Tracking reactions to ads via webcam
A man working on his laptop in his pajamas
Jeremy Hobson: It's one thing for a company to track your clicks as you browse its web site. It's quite another for it to track your emotions. But this week in San Francisco, scientists demonstrated new technologies aimed at getting inside your head.
Marketplace's Steve Henn has more.
Steve Henn: Rosalind Picard is a scientist at MIT's Media Lab and the co-founder of a start-up called Affectiva. The company is teaching computers to recognize human emotions. The idea is to give online marketers a sense of how shoppers are responding to their products or pitches.
Rosalind Picard: One way to think about it is, hey, if you were in our store, we'd be able to see if you were looking confused or interested or if you needed help.
But if you are shopping online or streaming a video, the company on the other end of those wires doesn't know if you are amused, annoyed or bored -- or on the verge of closing the deal.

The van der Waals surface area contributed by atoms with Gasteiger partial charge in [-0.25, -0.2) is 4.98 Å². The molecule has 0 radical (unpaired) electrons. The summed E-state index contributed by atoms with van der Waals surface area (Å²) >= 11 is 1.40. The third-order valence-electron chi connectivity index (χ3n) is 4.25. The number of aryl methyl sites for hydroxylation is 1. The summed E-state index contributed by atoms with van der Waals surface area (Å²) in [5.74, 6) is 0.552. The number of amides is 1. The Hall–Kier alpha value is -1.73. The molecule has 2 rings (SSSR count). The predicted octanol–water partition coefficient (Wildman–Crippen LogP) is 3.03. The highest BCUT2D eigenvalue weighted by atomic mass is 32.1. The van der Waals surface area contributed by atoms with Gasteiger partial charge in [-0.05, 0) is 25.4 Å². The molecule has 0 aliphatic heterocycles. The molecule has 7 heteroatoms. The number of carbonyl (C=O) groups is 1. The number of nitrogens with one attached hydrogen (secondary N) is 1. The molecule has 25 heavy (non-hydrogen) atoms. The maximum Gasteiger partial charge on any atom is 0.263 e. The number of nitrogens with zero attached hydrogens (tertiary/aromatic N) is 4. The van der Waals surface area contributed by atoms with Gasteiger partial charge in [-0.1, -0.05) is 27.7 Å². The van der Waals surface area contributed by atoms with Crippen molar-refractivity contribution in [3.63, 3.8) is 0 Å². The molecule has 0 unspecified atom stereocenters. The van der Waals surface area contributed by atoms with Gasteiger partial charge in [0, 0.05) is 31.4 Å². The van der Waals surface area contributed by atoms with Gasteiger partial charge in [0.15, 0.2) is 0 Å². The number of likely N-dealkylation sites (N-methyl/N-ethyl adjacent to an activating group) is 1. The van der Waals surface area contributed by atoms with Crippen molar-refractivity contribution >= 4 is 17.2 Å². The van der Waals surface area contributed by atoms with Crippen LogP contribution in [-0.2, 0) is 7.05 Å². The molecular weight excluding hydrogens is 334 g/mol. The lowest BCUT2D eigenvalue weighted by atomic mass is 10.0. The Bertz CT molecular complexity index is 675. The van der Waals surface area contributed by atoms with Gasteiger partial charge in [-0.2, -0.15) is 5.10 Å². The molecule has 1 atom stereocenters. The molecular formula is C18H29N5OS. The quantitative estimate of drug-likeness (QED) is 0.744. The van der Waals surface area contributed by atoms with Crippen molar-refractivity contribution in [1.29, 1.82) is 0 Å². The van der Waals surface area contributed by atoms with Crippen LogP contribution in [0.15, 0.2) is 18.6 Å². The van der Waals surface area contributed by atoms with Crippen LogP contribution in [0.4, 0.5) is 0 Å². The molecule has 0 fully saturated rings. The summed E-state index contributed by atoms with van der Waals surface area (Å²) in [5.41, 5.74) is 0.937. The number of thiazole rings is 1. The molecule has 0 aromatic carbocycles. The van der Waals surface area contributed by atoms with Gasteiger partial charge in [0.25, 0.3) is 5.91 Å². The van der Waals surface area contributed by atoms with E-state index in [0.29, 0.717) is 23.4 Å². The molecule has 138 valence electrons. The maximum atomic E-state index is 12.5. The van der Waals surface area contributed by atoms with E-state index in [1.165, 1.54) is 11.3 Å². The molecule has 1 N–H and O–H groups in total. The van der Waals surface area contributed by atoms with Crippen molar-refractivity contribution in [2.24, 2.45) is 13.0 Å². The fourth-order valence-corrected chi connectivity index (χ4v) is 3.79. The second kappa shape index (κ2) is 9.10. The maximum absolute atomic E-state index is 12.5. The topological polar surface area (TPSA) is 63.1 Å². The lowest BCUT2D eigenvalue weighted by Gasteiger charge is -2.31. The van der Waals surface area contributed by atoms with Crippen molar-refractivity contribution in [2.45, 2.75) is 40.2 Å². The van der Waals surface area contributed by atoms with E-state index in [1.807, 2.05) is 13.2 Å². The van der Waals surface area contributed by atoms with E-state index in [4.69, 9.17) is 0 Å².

So Picard and Affectiva created a web app that can watch you while you surf, a computer that tracks human emotion through a webcam.
Picard: If you are willing to turn on your webcam and let us see that, we'll try to offer you better service.
Successful salespeople know how to read their customers. Soon, they could let computers do it for them.
In Silicon Valley, I'm Steve Henn for Marketplace.